VIDEO

Mapleton farm showcased in new DVD

Posted Dec. 03, 2011, at 6:01 p.m.
Last modified Dec. 05, 2011, at 5:57 p.m.
On the last weekend in June, the Greggs host Maple Meadow Farm festival, an old-fashioned country fair on the grounds of their 400-acre farm. Wagon rides, farm equipment demonstrations and baked goods are part of the event.
Courtesy of Alan Jepson
On the last weekend in June, the Greggs host Maple Meadow Farm festival, an old-fashioned country fair on the grounds of their 400-acre farm. Wagon rides, farm equipment demonstrations and baked goods are part of the event.
Matt Gregg with his 10-year-old workhorse, Pat, twitching out a log in winter in the forest of Maple Meadow Farm in Mapleton. The Greggs harvest fifty cords of firewood each year using Pat as a skidder. They estimate it will save them $28,000 in fuel oil this winter.
Courtesy of Alan Jepson
Matt Gregg with his 10-year-old workhorse, Pat, twitching out a log in winter in the forest of Maple Meadow Farm in Mapleton. The Greggs harvest fifty cords of firewood each year using Pat as a skidder. They estimate it will save them $28,000 in fuel oil this winter.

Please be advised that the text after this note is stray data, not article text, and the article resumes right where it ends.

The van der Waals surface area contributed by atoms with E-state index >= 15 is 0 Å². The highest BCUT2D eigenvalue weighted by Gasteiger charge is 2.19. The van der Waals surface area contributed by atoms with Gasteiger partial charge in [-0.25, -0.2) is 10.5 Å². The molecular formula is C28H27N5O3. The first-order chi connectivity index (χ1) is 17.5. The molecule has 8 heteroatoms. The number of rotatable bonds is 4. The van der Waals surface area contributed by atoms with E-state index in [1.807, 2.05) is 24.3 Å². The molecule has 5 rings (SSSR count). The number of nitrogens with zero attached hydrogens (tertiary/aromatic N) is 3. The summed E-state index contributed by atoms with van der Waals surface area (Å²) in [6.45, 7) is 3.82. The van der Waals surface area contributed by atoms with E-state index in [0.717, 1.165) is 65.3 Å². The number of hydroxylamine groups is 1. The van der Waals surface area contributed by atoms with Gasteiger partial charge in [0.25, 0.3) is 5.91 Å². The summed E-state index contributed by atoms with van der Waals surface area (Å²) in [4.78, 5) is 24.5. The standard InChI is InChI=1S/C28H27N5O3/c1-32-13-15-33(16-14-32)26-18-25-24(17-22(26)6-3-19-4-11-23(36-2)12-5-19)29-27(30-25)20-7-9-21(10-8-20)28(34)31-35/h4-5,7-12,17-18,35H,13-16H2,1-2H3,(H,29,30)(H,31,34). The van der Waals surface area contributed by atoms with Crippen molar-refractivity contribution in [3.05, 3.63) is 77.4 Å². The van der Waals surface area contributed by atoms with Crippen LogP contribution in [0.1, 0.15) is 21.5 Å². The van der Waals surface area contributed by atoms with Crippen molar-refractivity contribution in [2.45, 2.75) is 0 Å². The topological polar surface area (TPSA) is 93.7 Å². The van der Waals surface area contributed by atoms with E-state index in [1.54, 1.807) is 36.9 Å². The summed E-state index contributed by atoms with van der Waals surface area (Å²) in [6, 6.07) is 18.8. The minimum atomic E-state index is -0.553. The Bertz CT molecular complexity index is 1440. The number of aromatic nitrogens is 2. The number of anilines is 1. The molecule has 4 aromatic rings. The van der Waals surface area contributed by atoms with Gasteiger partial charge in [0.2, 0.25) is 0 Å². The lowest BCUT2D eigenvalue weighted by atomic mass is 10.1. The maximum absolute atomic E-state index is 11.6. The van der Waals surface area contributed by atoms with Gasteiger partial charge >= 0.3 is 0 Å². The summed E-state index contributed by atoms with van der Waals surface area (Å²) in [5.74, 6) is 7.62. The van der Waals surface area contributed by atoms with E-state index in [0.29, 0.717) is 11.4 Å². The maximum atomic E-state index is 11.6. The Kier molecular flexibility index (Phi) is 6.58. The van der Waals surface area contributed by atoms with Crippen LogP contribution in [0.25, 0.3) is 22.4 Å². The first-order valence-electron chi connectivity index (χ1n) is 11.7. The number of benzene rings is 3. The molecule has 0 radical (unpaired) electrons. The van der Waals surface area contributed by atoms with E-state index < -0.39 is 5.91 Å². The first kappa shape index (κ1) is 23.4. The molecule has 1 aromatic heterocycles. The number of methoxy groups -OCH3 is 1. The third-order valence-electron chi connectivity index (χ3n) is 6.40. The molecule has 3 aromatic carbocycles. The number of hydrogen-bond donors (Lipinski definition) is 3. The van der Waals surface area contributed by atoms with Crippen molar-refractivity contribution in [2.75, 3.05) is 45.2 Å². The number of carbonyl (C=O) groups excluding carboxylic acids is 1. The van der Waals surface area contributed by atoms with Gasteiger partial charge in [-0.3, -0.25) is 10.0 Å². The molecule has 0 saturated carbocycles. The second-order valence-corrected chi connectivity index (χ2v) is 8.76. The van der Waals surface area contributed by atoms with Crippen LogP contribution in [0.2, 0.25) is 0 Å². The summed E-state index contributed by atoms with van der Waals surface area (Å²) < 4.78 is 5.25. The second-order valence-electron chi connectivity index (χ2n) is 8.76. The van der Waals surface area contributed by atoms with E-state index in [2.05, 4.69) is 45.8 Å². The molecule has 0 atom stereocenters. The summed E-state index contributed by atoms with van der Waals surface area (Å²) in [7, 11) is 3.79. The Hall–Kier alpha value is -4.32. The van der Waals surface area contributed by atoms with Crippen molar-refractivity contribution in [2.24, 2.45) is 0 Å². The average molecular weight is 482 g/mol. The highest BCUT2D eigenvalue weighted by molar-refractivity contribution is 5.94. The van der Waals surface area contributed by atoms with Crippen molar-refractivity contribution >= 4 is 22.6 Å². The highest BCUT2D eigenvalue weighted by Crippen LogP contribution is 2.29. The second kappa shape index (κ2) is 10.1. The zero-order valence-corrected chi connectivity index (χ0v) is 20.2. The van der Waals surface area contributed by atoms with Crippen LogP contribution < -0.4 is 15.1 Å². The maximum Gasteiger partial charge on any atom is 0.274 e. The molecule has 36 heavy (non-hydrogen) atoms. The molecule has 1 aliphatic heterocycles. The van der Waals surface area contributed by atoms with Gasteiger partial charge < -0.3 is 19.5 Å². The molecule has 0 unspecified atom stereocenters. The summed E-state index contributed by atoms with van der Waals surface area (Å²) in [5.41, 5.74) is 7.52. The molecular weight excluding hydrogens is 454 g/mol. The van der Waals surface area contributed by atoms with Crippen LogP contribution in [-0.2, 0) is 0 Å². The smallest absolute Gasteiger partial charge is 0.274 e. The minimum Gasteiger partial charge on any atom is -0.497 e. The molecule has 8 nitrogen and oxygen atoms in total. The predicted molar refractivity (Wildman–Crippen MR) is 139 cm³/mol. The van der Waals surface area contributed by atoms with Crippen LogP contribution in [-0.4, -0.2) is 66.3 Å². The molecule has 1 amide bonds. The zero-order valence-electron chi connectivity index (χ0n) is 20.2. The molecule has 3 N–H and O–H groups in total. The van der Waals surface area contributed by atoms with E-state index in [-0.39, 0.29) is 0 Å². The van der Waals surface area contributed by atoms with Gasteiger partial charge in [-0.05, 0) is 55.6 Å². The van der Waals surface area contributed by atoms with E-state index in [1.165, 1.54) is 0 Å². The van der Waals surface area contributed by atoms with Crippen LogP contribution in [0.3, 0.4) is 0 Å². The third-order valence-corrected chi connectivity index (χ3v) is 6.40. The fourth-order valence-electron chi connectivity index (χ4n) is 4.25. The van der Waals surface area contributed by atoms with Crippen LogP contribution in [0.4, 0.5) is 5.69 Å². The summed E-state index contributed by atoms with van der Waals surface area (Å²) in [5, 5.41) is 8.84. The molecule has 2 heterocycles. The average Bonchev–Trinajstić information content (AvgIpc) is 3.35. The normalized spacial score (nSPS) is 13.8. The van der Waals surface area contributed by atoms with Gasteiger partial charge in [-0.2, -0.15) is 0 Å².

Pat, the horse, and Matt and Terry Gregg continue working through early spring as long as the ground is still solid. Logging with horses is economical, according to the Greggs, and it is far less damaging to the forest. The Greggs estimate that harvesting fire wood with a horse will save them $28,000 in fuel this winter.
Courtesy of Alan Jepson
Pat, the horse, and Matt and Terry Gregg continue working through early spring as long as the ground is still solid. Logging with horses is economical, according to the Greggs, and it is far less damaging to the forest. The Greggs estimate that harvesting fire wood with a horse will save them $28,000 in fuel this winter.
Terry Gregg and five of the six workhorses he uses for haying.
Courtesy of Alan Jepson
Terry Gregg and five of the six workhorses he uses for haying.
Matt Gregg takes a team of six horses out to the back forty to plow. Plowing is one of the most strenuous types of work horses do. The Greggs mostly use tractors for plowing, but this borrowed Amish plow gives the horses a chance for some exercise.
Courtesy of Alan Jepson
Matt Gregg takes a team of six horses out to the back forty to plow. Plowing is one of the most strenuous types of work horses do. The Greggs mostly use tractors for plowing, but this borrowed Amish plow gives the horses a chance for some exercise.